Men’s tennis feels international presence

by Marlene T. Allen
Staff Writer

If a team cannot seem to catch the “winning train” as it rolls its way, then it can just enjoy itself waiting for a ride. That is the attitude of the Univer­sity of La Verne men’s tennis team.

As a team, it has lost every tennis match it has competed in this year-13 in all. With such a record, it would seem there are not many smiling faces on the men’s tennis team.

It would also seem the team is counting the day when the last backhand, forehand, fault and double fault would be recorded and ac­counted for. Not so at La Verne.

The men’s tennis team has given new meaning to the phrase “it’s not whether you win or lose, but how you play the game.” In fact it could be their motto. That doesn’t mean the tennis team at ULV doesn’t try to win, it’s just that it hasn’t.

“They are an interesting group of people,” said tennis coach Dr. Reed Gratz, with an appreciative laugh.

The 10-man team is made up most­ly of international students: Junior Ar­man Hilario from Lagos, Nigeria; junior Niki Deravedissian from the island of Cyprus in the Mediterranean, junior Mourad Hartounian from Beirut, Lebanon; freshman Jirair Kelekian also from Lebanon; freshman Sarkis Pola­dian of Syria; sophomore Junie Her­nandez from the Philippines, senior Paul Moseley from Seattle, sophomore George Szkiba from Pasadena, junior Donny Messamer from San Jose, and Donny Flora from Covina.

All have enjoyed the competitiveness of the Division III Southern California Intercollegiate Athletic Conference (SCIAC) teams they played this year.

It hasn’t been all bad for the tennis team. It had close, but losing, matches against Whittier College and Caltech, and the team came within one shot of beating North West Nazerene University.

One of the things that has made the tennis team interesting is its interna­tional makeup.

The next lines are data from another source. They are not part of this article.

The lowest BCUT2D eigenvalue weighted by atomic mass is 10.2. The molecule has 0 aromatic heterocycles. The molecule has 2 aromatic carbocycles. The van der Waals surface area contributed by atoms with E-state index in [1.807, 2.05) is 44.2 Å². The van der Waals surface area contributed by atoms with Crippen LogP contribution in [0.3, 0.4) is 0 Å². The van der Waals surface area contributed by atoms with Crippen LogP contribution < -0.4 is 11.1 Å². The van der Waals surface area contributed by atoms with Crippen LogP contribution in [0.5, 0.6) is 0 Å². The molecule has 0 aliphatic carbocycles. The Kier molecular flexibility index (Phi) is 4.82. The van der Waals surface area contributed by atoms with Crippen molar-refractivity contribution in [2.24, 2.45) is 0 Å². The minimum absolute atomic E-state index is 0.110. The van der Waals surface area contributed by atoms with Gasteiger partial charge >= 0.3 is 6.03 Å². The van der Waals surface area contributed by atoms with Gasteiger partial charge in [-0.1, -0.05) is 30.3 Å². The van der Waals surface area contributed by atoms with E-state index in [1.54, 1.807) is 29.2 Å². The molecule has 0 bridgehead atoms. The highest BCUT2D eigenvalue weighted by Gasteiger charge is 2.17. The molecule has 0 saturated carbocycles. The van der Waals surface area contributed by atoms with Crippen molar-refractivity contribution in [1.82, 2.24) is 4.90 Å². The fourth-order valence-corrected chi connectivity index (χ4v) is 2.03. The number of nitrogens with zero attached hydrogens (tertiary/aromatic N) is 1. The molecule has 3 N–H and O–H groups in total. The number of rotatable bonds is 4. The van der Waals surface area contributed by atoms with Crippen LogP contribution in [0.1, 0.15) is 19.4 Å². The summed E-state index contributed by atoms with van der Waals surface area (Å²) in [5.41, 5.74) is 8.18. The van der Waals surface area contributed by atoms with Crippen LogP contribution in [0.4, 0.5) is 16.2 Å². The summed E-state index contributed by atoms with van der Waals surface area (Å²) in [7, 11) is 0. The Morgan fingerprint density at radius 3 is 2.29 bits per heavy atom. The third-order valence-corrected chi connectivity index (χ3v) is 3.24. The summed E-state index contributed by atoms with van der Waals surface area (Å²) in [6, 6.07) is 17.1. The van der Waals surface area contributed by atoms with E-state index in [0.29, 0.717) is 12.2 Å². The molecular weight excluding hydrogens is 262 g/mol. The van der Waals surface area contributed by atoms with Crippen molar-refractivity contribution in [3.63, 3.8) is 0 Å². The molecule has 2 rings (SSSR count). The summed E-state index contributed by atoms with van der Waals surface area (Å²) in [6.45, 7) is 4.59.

“With the players coming from all different countries, it has been an in­credible experience for the team,” said Dr. Gratz. ”The language and cultures of the different countries has brought an incredible amount of information to the members of the team.”

Tennis is more of an individual sport though teams are also formed. Because individual play of the player is more closely analyzed than that of the entire team, it is important that a team adopt the right attitude when playing a match.

“Level of play doesn’t have a lot to do with gaining respect from other coaches and players,” Dr. Gratz said. “It depends on how the player ap­proaches the match. If he’s into the match from beginning to end, he can earn a lot of respect from the other coaches and players.

“In tennis, there’s more to it than just the score. It’s not like football or other sports where there’s a stigma of ‘manhood’ attached to it,” said Dr. Gratz.

“It’s not traditionally macho. You don’t have to carry it around with you if you lose. People play right through no matter what the score. That’s the type of game tennis is.”

With the diverse backgrounds of the players, the personality of the team is the true star.

“Arman (Hilario) is kind of the enter­tainer of the group. He brings his camera to every match and takes pictures of people eating lunch or something, trying to catch them in an embarrassing moment.

“Niki (Deravedissian) and Mourad (Haroutounian) fight over the Lakers and the Celtics so I made them doubles partners. Arman and Junie speak in their native language so they talk out loud instead of using hand signals during doubles match. We don’t worry about other coaches steal­ ing our plays,” Dr. Gratz joked.

“Donny Flora, the only local guy, has had a kind of minimal involvement because he’s also on the volleyball team,” Dr. Gratz continued. “Paul has been out with a shoulder injury and hasn’t played as much as he would have liked.”

The talent on the team is well balanced and there is no No. 1 player on the team, Dr. Gratz  said. He is pleased with the improvement of the team over last year and anticipates even more improvement.

“Everyone is No. 1 on the team. There’s not one player who dominates.

“There ‘s no comparison with this team to the team last year. They’re much better now,” said Dr. Gratz, now in his third consecutive year as coach.

Many of the players this year will return next year and with the incoming freshman class, the tennis team can only hope to get better.

“If everyone comes back we’ll have at least 12 guys out next year. We’re growing,” Dr. Gratz noted. “This sport takes a long time before you can compete with the conference schools.”

Having the support of the school has also helped, Dr. Gratz said.

“Other coaches know the situation at La Verne and they probably have minimal respect for us. They see the growth. One coach who has watched Arman told me he wished he had a personality like that on his team,” Dr. Gratz said. ”The Redlands coach said, ‘I wouldn’t mind trading teams with you, to have fun.’ Though, it wouldn’t be bad to have a win once in a while, either.”

Said Gratz, “We may not win many matches, but we sure entertain the other team.”

Marlene T. Allen

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